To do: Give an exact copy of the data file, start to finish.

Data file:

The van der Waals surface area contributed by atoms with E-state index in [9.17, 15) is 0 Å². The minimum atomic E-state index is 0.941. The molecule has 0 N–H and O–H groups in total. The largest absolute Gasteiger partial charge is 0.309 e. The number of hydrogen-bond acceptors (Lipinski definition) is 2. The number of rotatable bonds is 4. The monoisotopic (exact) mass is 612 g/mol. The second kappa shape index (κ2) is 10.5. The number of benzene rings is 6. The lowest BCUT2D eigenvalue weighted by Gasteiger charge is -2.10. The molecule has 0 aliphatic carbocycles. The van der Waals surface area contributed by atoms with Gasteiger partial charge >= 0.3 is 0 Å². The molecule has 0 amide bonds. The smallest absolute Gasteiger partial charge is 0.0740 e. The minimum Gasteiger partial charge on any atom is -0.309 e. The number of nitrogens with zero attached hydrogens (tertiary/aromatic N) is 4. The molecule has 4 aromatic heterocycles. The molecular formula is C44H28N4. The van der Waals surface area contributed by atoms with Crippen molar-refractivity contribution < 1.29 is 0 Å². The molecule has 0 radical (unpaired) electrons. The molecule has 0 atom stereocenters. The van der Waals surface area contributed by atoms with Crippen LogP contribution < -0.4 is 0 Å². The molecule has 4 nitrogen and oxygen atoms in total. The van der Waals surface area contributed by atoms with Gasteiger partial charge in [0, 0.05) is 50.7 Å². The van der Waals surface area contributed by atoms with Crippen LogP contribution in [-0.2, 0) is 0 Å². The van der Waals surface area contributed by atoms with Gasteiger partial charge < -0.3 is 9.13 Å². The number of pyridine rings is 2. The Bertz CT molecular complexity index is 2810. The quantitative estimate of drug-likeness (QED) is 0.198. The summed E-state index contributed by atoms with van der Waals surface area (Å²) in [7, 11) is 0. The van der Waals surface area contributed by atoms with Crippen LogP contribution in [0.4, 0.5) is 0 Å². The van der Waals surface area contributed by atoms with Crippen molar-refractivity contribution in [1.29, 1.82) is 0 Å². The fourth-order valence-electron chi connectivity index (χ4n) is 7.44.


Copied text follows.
The van der Waals surface area contributed by atoms with E-state index in [9.17, 15) is 0 Å². The minimum atomic E-state index is 0.941. The molecule has 0 N–H and O–H groups in total. The largest absolute Gasteiger partial charge is 0.309 e. The number of hydrogen-bond acceptors (Lipinski definition) is 2. The number of rotatable bonds is 4. The monoisotopic (exact) mass is 612 g/mol. The second kappa shape index (κ2) is 10.5. The number of benzene rings is 6. The lowest BCUT2D eigenvalue weighted by Gasteiger charge is -2.10. The molecule has 0 aliphatic carbocycles. The van der Waals surface area contributed by atoms with Gasteiger partial charge >= 0.3 is 0 Å². The molecule has 0 amide bonds. The smallest absolute Gasteiger partial charge is 0.0740 e. The minimum Gasteiger partial charge on any atom is -0.309 e. The number of nitrogens with zero attached hydrogens (tertiary/aromatic N) is 4. The molecule has 4 aromatic heterocycles. The molecular formula is C44H28N4. The van der Waals surface area contributed by atoms with Crippen molar-refractivity contribution < 1.29 is 0 Å². The molecule has 0 radical (unpaired) electrons. The molecule has 0 atom stereocenters. The van der Waals surface area contributed by atoms with Crippen LogP contribution < -0.4 is 0 Å². The molecule has 4 nitrogen and oxygen atoms in total. The van der Waals surface area contributed by atoms with Gasteiger partial charge in [0, 0.05) is 50.7 Å². The van der Waals surface area contributed by atoms with Crippen LogP contribution in [-0.2, 0) is 0 Å². The van der Waals surface area contributed by atoms with Gasteiger partial charge < -0.3 is 9.13 Å². The number of pyridine rings is 2. The Bertz CT molecular complexity index is 2810. The quantitative estimate of drug-likeness (QED) is 0.198. The summed E-state index contributed by atoms with van der Waals surface area (Å²) in [7, 11) is 0. The van der Waals surface area contributed by atoms with Crippen LogP contribution in [0.4, 0.5) is 0 Å². The van der Waals surface area contributed by atoms with Crippen molar-refractivity contribution in [1.29, 1.82) is 0 Å². The fourth-order valence-electron chi connectivity index (χ4n) is 7.44.